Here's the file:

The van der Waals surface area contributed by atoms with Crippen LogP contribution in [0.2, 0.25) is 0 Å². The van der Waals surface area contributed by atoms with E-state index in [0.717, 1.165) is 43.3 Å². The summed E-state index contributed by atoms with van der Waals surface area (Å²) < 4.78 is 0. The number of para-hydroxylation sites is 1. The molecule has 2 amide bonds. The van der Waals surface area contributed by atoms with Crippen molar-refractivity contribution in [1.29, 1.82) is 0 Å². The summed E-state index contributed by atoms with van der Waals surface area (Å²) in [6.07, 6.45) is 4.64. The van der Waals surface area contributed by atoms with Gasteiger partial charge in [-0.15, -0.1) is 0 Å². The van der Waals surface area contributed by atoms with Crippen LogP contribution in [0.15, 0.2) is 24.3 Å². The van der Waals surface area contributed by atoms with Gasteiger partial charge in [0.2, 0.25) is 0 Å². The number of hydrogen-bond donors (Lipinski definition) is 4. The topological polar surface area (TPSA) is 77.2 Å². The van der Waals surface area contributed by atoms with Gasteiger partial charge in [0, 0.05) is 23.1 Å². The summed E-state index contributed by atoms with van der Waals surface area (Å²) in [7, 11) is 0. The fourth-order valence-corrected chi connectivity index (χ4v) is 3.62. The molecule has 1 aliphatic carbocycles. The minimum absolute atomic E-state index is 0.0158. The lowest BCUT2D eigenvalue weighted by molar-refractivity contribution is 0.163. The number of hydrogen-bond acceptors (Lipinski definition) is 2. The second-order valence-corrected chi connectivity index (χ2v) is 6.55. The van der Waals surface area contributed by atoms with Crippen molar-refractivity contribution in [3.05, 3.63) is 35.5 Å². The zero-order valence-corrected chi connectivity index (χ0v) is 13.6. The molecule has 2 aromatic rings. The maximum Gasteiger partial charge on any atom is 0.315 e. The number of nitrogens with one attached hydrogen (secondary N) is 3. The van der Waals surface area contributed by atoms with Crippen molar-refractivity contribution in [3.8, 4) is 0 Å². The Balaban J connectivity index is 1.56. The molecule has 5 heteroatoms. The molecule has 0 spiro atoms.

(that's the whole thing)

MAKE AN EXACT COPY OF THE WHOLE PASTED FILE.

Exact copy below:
The van der Waals surface area contributed by atoms with Crippen LogP contribution in [0.2, 0.25) is 0 Å². The van der Waals surface area contributed by atoms with E-state index in [0.717, 1.165) is 43.3 Å². The summed E-state index contributed by atoms with van der Waals surface area (Å²) < 4.78 is 0. The number of para-hydroxylation sites is 1. The molecule has 2 amide bonds. The van der Waals surface area contributed by atoms with Crippen molar-refractivity contribution in [1.29, 1.82) is 0 Å². The summed E-state index contributed by atoms with van der Waals surface area (Å²) in [6.07, 6.45) is 4.64. The van der Waals surface area contributed by atoms with Gasteiger partial charge in [-0.15, -0.1) is 0 Å². The van der Waals surface area contributed by atoms with Crippen LogP contribution in [0.15, 0.2) is 24.3 Å². The van der Waals surface area contributed by atoms with Gasteiger partial charge in [0.2, 0.25) is 0 Å². The number of hydrogen-bond donors (Lipinski definition) is 4. The topological polar surface area (TPSA) is 77.2 Å². The van der Waals surface area contributed by atoms with Gasteiger partial charge in [0, 0.05) is 23.1 Å². The summed E-state index contributed by atoms with van der Waals surface area (Å²) in [7, 11) is 0. The fourth-order valence-corrected chi connectivity index (χ4v) is 3.62. The molecule has 1 aliphatic carbocycles. The minimum absolute atomic E-state index is 0.0158. The lowest BCUT2D eigenvalue weighted by molar-refractivity contribution is 0.163. The number of hydrogen-bond acceptors (Lipinski definition) is 2. The second-order valence-corrected chi connectivity index (χ2v) is 6.55. The van der Waals surface area contributed by atoms with Crippen molar-refractivity contribution in [3.05, 3.63) is 35.5 Å². The zero-order valence-corrected chi connectivity index (χ0v) is 13.6. The molecule has 2 aromatic rings. The maximum Gasteiger partial charge on any atom is 0.315 e. The number of nitrogens with one attached hydrogen (secondary N) is 3. The van der Waals surface area contributed by atoms with Crippen molar-refractivity contribution in [3.8, 4) is 0 Å². The Balaban J connectivity index is 1.56. The molecule has 5 heteroatoms. The molecule has 0 spiro atoms.